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Elegant way to hold angle blocks on a mill vice

ducdon

Super User
Premium Member
I have a small collection of precision angle blocks. I have been using them to dial in angles on my milling vise by placing them along the back of the fixed jaw and running a dial indicator along the angle.. I've used Duct Tape, painters tape and a mag base from a dial indicator to hold them in place. The tape methods are not that secure and the magnet gathers swarf big time. Anybody got better ideas on how to secure them PXL_20240517_024306092.jpg ?
 

PeterT

Ultra Member
Premium Member
I've used a 123 block or parallel clamped in the vise jaws & then angle block(s) clamped to it from the end.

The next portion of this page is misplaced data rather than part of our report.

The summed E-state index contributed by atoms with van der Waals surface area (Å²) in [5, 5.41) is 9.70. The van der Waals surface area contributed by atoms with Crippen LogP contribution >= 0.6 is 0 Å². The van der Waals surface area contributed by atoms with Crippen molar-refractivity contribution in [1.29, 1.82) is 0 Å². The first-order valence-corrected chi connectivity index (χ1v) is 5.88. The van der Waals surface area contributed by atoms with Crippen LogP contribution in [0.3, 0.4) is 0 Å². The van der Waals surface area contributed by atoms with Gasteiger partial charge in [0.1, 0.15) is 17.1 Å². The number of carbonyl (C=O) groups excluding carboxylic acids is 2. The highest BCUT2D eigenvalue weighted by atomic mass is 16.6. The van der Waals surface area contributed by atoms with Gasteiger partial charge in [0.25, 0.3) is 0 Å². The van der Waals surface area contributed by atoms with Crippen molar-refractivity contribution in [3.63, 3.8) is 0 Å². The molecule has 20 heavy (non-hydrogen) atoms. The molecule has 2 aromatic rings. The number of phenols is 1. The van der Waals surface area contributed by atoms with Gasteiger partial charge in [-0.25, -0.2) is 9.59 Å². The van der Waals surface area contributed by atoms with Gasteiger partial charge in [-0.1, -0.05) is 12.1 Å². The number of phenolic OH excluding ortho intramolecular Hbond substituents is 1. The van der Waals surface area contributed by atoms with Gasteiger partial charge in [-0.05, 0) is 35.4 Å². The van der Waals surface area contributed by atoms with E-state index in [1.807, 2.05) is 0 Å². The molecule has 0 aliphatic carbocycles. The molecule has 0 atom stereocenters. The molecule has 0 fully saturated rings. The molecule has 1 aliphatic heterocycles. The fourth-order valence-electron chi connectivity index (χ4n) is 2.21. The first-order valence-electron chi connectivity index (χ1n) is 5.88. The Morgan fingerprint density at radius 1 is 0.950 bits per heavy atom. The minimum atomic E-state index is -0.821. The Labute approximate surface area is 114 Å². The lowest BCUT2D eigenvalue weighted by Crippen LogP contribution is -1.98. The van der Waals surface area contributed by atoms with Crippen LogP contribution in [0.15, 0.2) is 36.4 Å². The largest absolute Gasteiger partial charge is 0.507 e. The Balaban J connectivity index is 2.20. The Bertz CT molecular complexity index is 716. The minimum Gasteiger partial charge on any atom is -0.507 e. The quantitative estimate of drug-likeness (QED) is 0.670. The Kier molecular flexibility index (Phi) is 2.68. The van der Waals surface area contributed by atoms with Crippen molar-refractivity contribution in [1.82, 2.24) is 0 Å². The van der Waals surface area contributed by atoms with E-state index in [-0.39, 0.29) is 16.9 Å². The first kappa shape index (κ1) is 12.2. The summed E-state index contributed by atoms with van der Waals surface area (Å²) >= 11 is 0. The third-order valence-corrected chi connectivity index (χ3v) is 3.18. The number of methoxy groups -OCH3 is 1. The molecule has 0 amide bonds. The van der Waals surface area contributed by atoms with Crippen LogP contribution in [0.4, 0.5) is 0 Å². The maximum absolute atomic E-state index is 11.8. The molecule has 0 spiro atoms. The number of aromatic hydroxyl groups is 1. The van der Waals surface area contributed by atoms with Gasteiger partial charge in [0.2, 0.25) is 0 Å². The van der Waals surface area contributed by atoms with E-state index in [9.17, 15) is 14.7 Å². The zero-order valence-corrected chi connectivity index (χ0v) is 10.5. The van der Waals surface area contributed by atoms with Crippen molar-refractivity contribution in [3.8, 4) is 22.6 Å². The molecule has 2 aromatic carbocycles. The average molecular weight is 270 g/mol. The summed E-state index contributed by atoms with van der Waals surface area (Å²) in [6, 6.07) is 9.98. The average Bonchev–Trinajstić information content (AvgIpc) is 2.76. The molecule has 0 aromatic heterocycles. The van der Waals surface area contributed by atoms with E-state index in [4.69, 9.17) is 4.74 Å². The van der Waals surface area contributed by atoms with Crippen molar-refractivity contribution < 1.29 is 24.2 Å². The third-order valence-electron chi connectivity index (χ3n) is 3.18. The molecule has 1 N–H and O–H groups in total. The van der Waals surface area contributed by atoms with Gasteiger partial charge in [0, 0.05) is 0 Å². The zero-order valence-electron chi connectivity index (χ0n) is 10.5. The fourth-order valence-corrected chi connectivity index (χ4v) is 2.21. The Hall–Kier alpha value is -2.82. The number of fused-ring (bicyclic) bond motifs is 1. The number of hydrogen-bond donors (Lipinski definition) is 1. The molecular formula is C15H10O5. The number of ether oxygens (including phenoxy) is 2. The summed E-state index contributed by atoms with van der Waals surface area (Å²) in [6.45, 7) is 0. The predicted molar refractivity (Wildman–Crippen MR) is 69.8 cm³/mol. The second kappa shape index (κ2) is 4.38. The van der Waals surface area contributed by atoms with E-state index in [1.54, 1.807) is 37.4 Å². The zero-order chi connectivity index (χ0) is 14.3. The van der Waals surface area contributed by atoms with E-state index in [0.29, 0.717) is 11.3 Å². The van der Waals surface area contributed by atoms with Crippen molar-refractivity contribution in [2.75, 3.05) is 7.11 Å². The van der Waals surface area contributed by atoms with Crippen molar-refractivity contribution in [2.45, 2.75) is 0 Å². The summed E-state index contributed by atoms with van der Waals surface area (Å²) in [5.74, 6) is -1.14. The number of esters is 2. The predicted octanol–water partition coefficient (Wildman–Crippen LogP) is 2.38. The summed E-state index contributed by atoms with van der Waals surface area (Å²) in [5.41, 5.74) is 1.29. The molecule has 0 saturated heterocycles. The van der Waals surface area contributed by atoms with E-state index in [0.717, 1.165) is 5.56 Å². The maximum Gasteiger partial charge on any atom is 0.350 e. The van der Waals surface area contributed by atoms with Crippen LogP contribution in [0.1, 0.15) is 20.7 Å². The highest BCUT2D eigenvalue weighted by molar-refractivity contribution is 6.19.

- this gives you a better & preferable initial reference surface - your inside fixed vise jaw. Using the outer edge like you are doing is ~ok, but less reliable IMO. It can have a chamfer on outside or crud in the crack which then potentially affects your angle block placement
- the exact same surface is thereby used to reference the angle block which is recommended
- the 123 block is a nice big flat surface so the angle block is sitting completely flat. Also you may have instances where its a stack of blocks to get some additive angle
- the clamp is a toolmaker clamp or Kant-Twist. The force is so small it can be done on one side which leaves the angle surface clear to run DTI down

1716680231904.png
 

ChazzC

Well-Known Member
I've used a 123 block or parallel clamped in the vise jaws & then angle block(s) clamped to it from the end.